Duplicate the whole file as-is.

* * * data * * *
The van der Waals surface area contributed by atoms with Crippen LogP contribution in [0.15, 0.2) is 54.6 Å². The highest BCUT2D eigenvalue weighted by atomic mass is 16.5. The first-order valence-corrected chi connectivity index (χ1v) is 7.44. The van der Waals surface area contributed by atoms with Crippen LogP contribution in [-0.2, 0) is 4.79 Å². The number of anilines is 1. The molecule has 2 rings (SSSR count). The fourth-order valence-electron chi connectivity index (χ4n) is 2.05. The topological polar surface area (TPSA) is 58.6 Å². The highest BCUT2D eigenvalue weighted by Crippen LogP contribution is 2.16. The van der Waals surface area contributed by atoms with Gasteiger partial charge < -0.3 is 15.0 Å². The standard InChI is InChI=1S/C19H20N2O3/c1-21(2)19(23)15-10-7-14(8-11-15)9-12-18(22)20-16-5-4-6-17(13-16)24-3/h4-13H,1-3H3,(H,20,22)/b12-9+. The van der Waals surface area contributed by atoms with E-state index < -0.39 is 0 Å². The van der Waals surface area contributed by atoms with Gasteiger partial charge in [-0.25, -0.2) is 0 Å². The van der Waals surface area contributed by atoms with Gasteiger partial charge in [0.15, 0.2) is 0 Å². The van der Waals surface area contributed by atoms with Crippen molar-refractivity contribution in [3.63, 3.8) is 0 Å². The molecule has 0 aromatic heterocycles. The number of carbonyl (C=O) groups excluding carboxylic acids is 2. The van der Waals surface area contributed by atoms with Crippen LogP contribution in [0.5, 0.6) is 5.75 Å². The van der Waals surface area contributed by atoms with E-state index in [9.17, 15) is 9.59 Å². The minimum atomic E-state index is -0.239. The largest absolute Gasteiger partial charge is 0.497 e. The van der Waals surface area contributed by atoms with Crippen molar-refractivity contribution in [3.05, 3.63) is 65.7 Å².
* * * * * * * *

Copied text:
The van der Waals surface area contributed by atoms with Crippen LogP contribution in [0.15, 0.2) is 54.6 Å². The highest BCUT2D eigenvalue weighted by atomic mass is 16.5. The first-order valence-corrected chi connectivity index (χ1v) is 7.44. The van der Waals surface area contributed by atoms with Crippen LogP contribution in [-0.2, 0) is 4.79 Å². The number of anilines is 1. The molecule has 2 rings (SSSR count). The fourth-order valence-electron chi connectivity index (χ4n) is 2.05. The topological polar surface area (TPSA) is 58.6 Å². The highest BCUT2D eigenvalue weighted by Crippen LogP contribution is 2.16. The van der Waals surface area contributed by atoms with Gasteiger partial charge < -0.3 is 15.0 Å². The standard InChI is InChI=1S/C19H20N2O3/c1-21(2)19(23)15-10-7-14(8-11-15)9-12-18(22)20-16-5-4-6-17(13-16)24-3/h4-13H,1-3H3,(H,20,22)/b12-9+. The van der Waals surface area contributed by atoms with E-state index < -0.39 is 0 Å². The van der Waals surface area contributed by atoms with Gasteiger partial charge in [-0.25, -0.2) is 0 Å². The van der Waals surface area contributed by atoms with Gasteiger partial charge in [0.15, 0.2) is 0 Å². The van der Waals surface area contributed by atoms with Crippen molar-refractivity contribution in [3.63, 3.8) is 0 Å². The molecule has 0 aromatic heterocycles. The number of carbonyl (C=O) groups excluding carboxylic acids is 2. The van der Waals surface area contributed by atoms with Crippen LogP contribution in [0.5, 0.6) is 5.75 Å². The van der Waals surface area contributed by atoms with E-state index in [9.17, 15) is 9.59 Å². The minimum atomic E-state index is -0.239. The largest absolute Gasteiger partial charge is 0.497 e. The van der Waals surface area contributed by atoms with Crippen molar-refractivity contribution in [3.05, 3.63) is 65.7 Å².